Each child I work with has specific therapeutic goals that we work on. In the case of many children I work with by merit of the position and program, the children have difficulty accepting and allowing others to have opinions that differ from their own and refuse compromise. This can lead to really difficult social interactions with peers, problematic situations with teachers and parents when needing to follow rules and routines (“I don’t think I need to do it,” moves to, “I’m not doing it,” moves to, “you’re stupid and don’t know anything,” moves to, sometimes, unsafe escalation in behaviors), and an inability to have positive relationships with other people due to total inflexibility. Flexibility and compromise are important basic social skills.
In this case, not letting the child change the name of the stuffed dog just because they didn’t like the name I gave it was an important and really positive teachable moment re: these social skills. I let them know that I’m sorry that they don’t like the name, but that that’s the dog’s name — but what if we came up with a nickname for the dog? We were able to roleplay asking the dog if they could use the nickname. When the dog wasn’t sure they liked the first nickname (testing frustration tolerance and response), the child was able to come up with another one without having an aggressive reaction, and it was great.
I never “give [my] kids shit.” I help them work towards the goals they set for themselves and make sure I do so in ways that fit into their daily lives. But thank you for your input!
Yesterday I was up at some ungodly hour crying because technical issues were making me want to quit.
But just making that new connection to a resource that could benefit a number of clients now and in the future has made me remember why I love this work. And I guess that means I’m in the right place.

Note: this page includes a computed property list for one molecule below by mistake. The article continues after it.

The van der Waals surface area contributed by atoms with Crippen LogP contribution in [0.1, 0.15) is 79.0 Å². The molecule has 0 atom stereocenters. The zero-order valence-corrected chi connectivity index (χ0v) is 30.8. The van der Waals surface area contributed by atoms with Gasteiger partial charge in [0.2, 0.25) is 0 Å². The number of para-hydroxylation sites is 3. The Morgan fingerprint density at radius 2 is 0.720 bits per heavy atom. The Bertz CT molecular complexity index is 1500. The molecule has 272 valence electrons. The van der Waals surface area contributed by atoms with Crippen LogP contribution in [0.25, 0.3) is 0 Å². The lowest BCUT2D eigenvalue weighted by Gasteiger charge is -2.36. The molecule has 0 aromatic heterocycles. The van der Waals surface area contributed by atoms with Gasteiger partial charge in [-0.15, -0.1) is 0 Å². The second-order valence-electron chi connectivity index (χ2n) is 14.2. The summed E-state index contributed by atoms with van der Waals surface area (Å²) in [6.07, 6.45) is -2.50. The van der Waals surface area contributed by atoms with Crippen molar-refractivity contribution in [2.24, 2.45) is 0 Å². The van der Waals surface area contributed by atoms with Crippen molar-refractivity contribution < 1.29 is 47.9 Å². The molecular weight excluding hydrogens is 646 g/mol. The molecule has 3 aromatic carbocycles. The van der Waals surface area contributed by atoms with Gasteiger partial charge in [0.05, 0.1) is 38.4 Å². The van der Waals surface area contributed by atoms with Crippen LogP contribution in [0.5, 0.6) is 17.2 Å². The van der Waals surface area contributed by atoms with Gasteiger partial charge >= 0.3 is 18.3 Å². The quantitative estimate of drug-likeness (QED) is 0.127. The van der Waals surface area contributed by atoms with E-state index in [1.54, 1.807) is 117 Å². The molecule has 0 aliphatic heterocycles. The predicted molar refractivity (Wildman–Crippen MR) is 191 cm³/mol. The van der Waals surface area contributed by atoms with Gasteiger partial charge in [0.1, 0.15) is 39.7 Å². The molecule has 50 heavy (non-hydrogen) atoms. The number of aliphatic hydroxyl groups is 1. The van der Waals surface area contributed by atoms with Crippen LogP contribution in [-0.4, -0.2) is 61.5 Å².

(It’s an odd phone call to see as so uplifting, but again. Nerdy joy over my work.)
And then I find that I haven’t.
And come home dazed and laughing at myself.
This one is going up a little late, but all it takes it a trip to the dollar store and about fifteen minutes to set up. This activity is not age-limited — it can be adjusted by adding pictures or more complex feelings, or even by giving scenarios instead of feelings and having kids talk about them in reverse. It’s not only good for socioemotional learning for therapists, counselors, or teachers, but could also be used as a creative writing activity (or art if you’re working on drawing expressions, body language, etc).
What You’ll Need
Print and paste or handwrite feeling words (and faces, if necessary, or possible scenarios for higher-level activity) onto strips. Fold up strips and place in eggs.
If weather permits, this is a great outdoors activity — unfortunately, today it’s raining and we’ll be doing it indoors instead. Explain to your kids (students, clients, etc., and guardians if applicable) that you’re going on an egg hunt, and (if appropriate — i.e. if they’ll understand that it’s a game rather than reality) these eggs, just like them, have feelings that they’ll be able to relate to.
Depending on your kids, you may want to give a limit (everyone try to find five, etc.) to be sure it’s more or less even.
When everyone has collected their eggs, sit in a circle and have each participant open one egg and read what the egg is feeling. Have the participant respond, “I’ve felt like that too! I felt ___ when…” and give an example of a time when they felt the same way. (If doing the higher-level activity, have participants instead read the scenario their egg is in, state how they think they would feel if they were the egg, and brainstorm some ways to respond; this can also be a group activity.) Continue until nobody has any eggs left.
Close out the activity by asking participants which egg was the most challenging, and which was their favorite. In a formal setting the latter could be done with a coloring activity and/or augmented by having participants create their own egg with a feeling and a scenario.
If you want to be really goofy about it, I would absolutely give every single egg a ridiculous egg-themed name, whether on the paper slip or in marker on the outside. If I didn’t have to reuse mine, the sharpie would be coming out to label Eggbert, Eggwina, Shelldon, Shelly, etc… On a serious note, adding a name adds an additional supportive, scripted conversation piece — “It’s okay, Fry, I feel that way sometimes, too. Once time…” “That’s awesome, Scrambella! I…”